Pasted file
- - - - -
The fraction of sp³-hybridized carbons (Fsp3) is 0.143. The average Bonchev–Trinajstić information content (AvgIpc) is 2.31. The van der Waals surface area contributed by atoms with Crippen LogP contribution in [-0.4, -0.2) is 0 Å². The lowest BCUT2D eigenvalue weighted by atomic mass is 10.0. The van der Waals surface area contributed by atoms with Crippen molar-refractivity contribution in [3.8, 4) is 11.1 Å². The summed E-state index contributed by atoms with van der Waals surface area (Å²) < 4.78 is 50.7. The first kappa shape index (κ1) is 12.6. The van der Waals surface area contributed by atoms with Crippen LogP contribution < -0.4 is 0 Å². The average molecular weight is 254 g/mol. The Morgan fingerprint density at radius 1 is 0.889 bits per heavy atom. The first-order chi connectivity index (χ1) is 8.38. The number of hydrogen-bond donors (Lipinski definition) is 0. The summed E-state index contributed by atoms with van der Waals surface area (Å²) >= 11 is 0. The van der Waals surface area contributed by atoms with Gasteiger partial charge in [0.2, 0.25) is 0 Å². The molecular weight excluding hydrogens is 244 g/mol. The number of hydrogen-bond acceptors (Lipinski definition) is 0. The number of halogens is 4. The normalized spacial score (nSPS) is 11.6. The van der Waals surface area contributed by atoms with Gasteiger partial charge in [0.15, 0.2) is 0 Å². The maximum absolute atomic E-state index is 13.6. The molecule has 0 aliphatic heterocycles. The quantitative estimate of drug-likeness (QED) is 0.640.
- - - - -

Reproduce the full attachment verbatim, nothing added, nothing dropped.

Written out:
The fraction of sp³-hybridized carbons (Fsp3) is 0.143. The average Bonchev–Trinajstić information content (AvgIpc) is 2.31. The van der Waals surface area contributed by atoms with Crippen LogP contribution in [-0.4, -0.2) is 0 Å². The lowest BCUT2D eigenvalue weighted by atomic mass is 10.0. The van der Waals surface area contributed by atoms with Crippen molar-refractivity contribution in [3.8, 4) is 11.1 Å². The summed E-state index contributed by atoms with van der Waals surface area (Å²) < 4.78 is 50.7. The first kappa shape index (κ1) is 12.6. The van der Waals surface area contributed by atoms with Crippen LogP contribution < -0.4 is 0 Å². The average molecular weight is 254 g/mol. The Morgan fingerprint density at radius 1 is 0.889 bits per heavy atom. The first-order chi connectivity index (χ1) is 8.38. The number of hydrogen-bond donors (Lipinski definition) is 0. The summed E-state index contributed by atoms with van der Waals surface area (Å²) >= 11 is 0. The van der Waals surface area contributed by atoms with Gasteiger partial charge in [0.2, 0.25) is 0 Å². The molecular weight excluding hydrogens is 244 g/mol. The number of hydrogen-bond acceptors (Lipinski definition) is 0. The number of halogens is 4. The normalized spacial score (nSPS) is 11.6. The van der Waals surface area contributed by atoms with Gasteiger partial charge in [0.15, 0.2) is 0 Å². The maximum absolute atomic E-state index is 13.6. The molecule has 0 aliphatic heterocycles. The quantitative estimate of drug-likeness (QED) is 0.640.